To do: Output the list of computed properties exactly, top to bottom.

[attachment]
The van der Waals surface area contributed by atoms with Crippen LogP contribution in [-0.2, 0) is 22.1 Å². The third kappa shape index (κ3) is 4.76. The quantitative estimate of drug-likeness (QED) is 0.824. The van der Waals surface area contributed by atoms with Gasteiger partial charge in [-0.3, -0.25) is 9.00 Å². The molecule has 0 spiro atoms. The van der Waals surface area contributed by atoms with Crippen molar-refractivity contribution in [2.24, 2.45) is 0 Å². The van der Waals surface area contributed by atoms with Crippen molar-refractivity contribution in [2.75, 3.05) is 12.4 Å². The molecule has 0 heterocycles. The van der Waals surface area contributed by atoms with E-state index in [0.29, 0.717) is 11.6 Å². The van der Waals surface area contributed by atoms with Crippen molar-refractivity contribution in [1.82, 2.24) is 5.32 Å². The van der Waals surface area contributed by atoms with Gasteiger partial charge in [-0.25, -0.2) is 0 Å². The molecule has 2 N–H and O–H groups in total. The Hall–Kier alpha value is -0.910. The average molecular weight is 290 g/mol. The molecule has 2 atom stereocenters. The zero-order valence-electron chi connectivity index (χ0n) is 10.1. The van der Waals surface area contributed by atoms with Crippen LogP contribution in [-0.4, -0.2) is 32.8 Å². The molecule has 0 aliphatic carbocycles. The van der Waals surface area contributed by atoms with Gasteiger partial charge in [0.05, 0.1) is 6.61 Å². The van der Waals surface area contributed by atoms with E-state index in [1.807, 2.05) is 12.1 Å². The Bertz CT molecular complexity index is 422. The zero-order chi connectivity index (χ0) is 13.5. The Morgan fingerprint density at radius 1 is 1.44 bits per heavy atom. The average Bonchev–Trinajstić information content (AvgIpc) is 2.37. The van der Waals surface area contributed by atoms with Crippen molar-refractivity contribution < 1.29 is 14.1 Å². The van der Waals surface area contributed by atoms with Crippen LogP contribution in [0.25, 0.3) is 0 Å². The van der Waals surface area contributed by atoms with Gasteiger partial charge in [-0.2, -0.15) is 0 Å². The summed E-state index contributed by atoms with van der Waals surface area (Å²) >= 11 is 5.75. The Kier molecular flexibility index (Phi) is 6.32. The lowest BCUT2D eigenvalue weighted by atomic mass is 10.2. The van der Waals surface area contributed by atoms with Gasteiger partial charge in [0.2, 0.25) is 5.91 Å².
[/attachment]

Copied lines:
The van der Waals surface area contributed by atoms with Crippen LogP contribution in [-0.2, 0) is 22.1 Å². The third kappa shape index (κ3) is 4.76. The quantitative estimate of drug-likeness (QED) is 0.824. The van der Waals surface area contributed by atoms with Gasteiger partial charge in [-0.3, -0.25) is 9.00 Å². The molecule has 0 spiro atoms. The van der Waals surface area contributed by atoms with Crippen molar-refractivity contribution in [2.24, 2.45) is 0 Å². The van der Waals surface area contributed by atoms with Crippen molar-refractivity contribution in [2.75, 3.05) is 12.4 Å². The molecule has 0 heterocycles. The van der Waals surface area contributed by atoms with E-state index in [0.29, 0.717) is 11.6 Å². The van der Waals surface area contributed by atoms with Crippen molar-refractivity contribution in [1.82, 2.24) is 5.32 Å². The van der Waals surface area contributed by atoms with Gasteiger partial charge in [-0.25, -0.2) is 0 Å². The molecule has 2 N–H and O–H groups in total. The Hall–Kier alpha value is -0.910. The average molecular weight is 290 g/mol. The molecule has 2 atom stereocenters. The zero-order valence-electron chi connectivity index (χ0n) is 10.1. The van der Waals surface area contributed by atoms with Crippen LogP contribution in [-0.4, -0.2) is 32.8 Å². The molecule has 0 aliphatic carbocycles. The van der Waals surface area contributed by atoms with Gasteiger partial charge in [0.05, 0.1) is 6.61 Å². The van der Waals surface area contributed by atoms with E-state index in [1.807, 2.05) is 12.1 Å². The Bertz CT molecular complexity index is 422. The zero-order chi connectivity index (χ0) is 13.5. The Morgan fingerprint density at radius 1 is 1.44 bits per heavy atom. The average Bonchev–Trinajstić information content (AvgIpc) is 2.37. The van der Waals surface area contributed by atoms with Crippen molar-refractivity contribution < 1.29 is 14.1 Å². The van der Waals surface area contributed by atoms with Crippen LogP contribution in [0.25, 0.3) is 0 Å². The van der Waals surface area contributed by atoms with Gasteiger partial charge in [-0.2, -0.15) is 0 Å². The summed E-state index contributed by atoms with van der Waals surface area (Å²) >= 11 is 5.75. The Kier molecular flexibility index (Phi) is 6.32. The lowest BCUT2D eigenvalue weighted by atomic mass is 10.2. The van der Waals surface area contributed by atoms with Gasteiger partial charge in [0.2, 0.25) is 5.91 Å².